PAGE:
The unfortunate reality is that governments rarely supply sufficient funding to community groups so that they can take on enough staff to do the book work as well as the counselling and the caring in providing the emotional support that is so necessary, as Senator Crowley pointed out, to make these people aware of their own integrity and worth as people. For some reason it seems that only workers in shelters or crisis care accommodation areas and other recipients of government welfare funds are expected to be multi-skilled. They are expected to be skilled at counselling and accountancy, form filling-in, bookkeeping or whatever. They are expected, on miserable salaries, either to spend vast amounts of extra time-their own involuntary time-on paperwork, over and above their caring responsibilities, or to cut back the time spent on caring for people in order to take care of the paperwork. Anybody who has laid eyes on the client record form and the SAA program new service record will know that I am not throwing up some kind of red herring. The client record form is five pages long and contains 19 questions. The supported accommodation assistance program new service form consists of four pages with six questions. Although it has only six questions, many of them are multi-part. The extra time taken to fill in those forms on a regular basis will inevitably detract from the time that the carers can spend on the women and children in shelters and on the homeless youth and the men in some of the other shelters.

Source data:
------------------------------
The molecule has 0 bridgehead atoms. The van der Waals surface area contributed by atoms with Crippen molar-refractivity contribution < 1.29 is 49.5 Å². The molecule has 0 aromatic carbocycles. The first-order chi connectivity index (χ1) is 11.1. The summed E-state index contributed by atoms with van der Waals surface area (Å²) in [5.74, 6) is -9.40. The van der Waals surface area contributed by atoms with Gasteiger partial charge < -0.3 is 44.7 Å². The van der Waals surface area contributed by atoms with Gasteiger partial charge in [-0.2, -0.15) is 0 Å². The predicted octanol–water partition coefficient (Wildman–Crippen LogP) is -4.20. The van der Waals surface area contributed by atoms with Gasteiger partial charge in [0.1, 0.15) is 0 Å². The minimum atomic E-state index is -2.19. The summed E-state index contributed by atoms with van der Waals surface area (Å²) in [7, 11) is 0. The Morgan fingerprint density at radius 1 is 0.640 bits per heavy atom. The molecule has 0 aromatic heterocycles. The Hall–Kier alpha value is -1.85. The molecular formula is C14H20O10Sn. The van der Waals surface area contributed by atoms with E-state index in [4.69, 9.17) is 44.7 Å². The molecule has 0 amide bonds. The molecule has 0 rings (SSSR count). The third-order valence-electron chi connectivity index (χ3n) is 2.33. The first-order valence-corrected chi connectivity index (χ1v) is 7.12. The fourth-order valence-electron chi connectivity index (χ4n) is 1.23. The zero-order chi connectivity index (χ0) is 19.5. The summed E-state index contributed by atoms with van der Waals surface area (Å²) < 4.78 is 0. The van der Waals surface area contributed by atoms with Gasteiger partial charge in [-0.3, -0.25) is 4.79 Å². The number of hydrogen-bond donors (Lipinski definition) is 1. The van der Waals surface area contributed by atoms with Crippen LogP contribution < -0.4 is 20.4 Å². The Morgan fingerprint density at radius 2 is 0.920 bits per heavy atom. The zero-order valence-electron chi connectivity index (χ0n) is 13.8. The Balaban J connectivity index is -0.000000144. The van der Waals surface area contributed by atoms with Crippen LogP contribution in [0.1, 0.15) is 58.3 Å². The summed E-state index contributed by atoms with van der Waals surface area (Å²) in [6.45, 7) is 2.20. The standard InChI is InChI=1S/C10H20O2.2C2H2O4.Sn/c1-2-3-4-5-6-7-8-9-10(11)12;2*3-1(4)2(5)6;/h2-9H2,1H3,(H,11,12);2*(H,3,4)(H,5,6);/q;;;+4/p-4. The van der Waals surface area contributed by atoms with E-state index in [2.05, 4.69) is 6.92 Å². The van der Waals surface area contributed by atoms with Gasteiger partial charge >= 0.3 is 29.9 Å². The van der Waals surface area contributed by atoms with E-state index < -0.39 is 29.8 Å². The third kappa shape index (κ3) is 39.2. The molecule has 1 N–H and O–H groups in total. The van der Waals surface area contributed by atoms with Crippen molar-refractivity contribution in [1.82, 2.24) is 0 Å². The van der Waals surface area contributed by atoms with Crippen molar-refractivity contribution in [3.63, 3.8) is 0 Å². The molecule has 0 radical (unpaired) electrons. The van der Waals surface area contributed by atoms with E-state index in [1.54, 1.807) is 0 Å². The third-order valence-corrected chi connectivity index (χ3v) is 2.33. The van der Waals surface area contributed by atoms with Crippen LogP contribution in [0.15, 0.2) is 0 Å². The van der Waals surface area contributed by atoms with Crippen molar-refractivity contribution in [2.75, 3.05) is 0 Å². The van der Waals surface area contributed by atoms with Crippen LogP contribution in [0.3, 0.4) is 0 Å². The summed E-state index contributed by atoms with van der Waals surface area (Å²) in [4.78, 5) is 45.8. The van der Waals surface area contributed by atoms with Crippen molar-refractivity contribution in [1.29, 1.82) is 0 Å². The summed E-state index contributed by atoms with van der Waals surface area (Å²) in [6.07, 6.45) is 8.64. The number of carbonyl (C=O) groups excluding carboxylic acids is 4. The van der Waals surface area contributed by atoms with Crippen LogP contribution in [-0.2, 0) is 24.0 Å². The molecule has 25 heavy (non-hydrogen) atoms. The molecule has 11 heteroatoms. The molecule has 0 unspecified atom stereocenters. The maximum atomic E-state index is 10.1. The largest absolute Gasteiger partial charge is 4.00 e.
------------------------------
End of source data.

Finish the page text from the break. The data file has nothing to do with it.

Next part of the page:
No one will argue that changes needed to be made to a system which contained, as I have already indicated, different funding criteria, different guidelines, different allocation levels and some rather restrictive client eligibility criteria. One could, however, argue with the Government's lavish claim that full consultation with non-government organisations has taken place. Despite the rhetoric of consultation and active non-government input, the operation resembled to many representatives in the organisations concerned nothing more than a lecture tour by departmental people and some members of government. Rightly or wrongly, many of the organisations that will come under the provisions of this legislation believe that State and Federal politicians and bureaucrats decided with very little consultation what would happen, who was in and who was out of the scheme and what the timetable would be. These people spent more time wrangling with each other than consulting the non-government organisations that were to be participants in the scheme.

It was drawn to my attention that on at least one occasion in Victoria a group received discussion papers at 11 o'clock in the morning with a consultative committee meeting scheduled for 12.30 p.m. That did not exactly give the group a great deal of time to be consulted or to participate in any meaningful way. As a result many of the organisations are far from happy with the process which the Government has undertaken. They feel that they have not been consulted adequately, that they have been treated like idiots and as irrelevant and incidental elements of the scheme. They are, and have been, irritated and inconvenienced by the delayed start of the program. They believe that the delay was due almost entirely to inter-governmental arguing.